On this page, I’m going to host writings and the creative works of others, starting with a piece previously published on the older site. It’s called, A BUDDHIST’S VIEW OF UFOLOGY by Sally Sheridan.


by Sally Sheridan

Over the years I have read many thought-provoking books and articles concerning the Christian view of UFOs. Their authors have raised many important questions. However, they are primarily concerned with the ways in which UFOs either confirm or challenge Christian thought and doctrine. It occurred to me that it might be appropriate to explore the same problem from another viewpoint. As both a Buddhist and a former UFO investigator, perhaps I can attempt to explain how a Buddhist might view the problems and questions raised by UFOs.


First, the possibility of intelligent life elsewhere in the universe is an idea taken for granted by Buddhists. Like Christians, Buddhists have formulaic prayers and parts of prayers. The standard ending for a Buddhist prayer is a dedication of the accumulated merit to the benefit of all sentient beings everywhere in the cosmos.

Buddhist cosmology, which is very complex and varies somewhat between the different traditions, includes many other worlds and even other universes. It also recognizes other realms which are not the world as we know it, yet are not other planets. So possibly, as Jacques Vallee has said, they (the UFO beings) are not us, but they are not from another planet, either.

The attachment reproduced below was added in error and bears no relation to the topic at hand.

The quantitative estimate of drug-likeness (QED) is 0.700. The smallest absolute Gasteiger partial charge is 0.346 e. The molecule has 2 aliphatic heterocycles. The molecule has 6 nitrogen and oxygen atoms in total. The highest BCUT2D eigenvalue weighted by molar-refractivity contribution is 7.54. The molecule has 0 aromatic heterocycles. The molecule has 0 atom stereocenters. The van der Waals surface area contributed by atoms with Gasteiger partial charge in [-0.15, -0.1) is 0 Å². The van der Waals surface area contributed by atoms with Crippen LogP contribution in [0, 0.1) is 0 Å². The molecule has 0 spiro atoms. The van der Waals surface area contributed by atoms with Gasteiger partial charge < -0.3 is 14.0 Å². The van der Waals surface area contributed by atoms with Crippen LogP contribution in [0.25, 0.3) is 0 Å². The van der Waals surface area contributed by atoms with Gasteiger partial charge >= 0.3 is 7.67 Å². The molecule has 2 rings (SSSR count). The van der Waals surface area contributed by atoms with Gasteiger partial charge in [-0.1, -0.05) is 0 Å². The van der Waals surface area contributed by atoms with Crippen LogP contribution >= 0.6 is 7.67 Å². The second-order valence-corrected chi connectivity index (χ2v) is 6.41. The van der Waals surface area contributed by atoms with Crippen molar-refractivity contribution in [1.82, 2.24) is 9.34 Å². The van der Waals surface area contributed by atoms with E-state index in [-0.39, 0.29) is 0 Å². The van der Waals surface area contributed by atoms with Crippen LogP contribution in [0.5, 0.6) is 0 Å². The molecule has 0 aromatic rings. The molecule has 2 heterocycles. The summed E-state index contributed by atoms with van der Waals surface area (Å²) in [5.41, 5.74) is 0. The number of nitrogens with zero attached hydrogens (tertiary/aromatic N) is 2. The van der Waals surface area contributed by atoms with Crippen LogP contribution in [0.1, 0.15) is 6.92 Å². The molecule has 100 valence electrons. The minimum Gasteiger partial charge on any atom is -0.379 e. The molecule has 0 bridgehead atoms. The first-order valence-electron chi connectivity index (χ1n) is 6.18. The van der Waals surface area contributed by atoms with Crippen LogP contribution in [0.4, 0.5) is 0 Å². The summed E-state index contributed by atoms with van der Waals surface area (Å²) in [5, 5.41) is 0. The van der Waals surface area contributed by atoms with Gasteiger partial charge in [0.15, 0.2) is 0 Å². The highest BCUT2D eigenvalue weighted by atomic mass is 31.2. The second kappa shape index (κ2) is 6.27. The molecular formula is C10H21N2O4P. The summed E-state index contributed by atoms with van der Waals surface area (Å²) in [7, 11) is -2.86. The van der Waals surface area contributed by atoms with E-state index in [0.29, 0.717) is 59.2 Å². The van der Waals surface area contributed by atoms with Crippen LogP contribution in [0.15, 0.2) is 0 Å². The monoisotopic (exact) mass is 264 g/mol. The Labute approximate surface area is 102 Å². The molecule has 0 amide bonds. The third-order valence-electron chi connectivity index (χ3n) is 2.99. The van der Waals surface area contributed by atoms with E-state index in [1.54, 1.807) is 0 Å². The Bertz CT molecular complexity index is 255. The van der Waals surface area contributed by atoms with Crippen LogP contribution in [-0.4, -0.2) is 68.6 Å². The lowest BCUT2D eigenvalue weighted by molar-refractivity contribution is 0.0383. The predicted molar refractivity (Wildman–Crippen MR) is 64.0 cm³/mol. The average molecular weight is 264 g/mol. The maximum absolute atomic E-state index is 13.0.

Second, it is assumed that all sentient beings are subject to certain things. They experience suffering. They are subject to the cycle of birth and death if they have physical bodies. Even if they don't have physical bodies they will still be subject to a cycle, or what we would call a life-span.

Third, they are responsible for their individual and collective actions. This is what is called Karma. This tells us that their actions, like our own, can range from good to bad. Therefore, we cannot assume that their motives and actions are necessarily either for our good or for our detriment. In other words, they are neither angels nor demons.

In 1981, the Dalai Lama of Tibet, perhaps the foremost spokesperson for Buddhism alive today, lectured at Harvard University and was asked to compare Darwin’s theory of evolution to the Buddhist view of human origins. The question and his answer are as follows: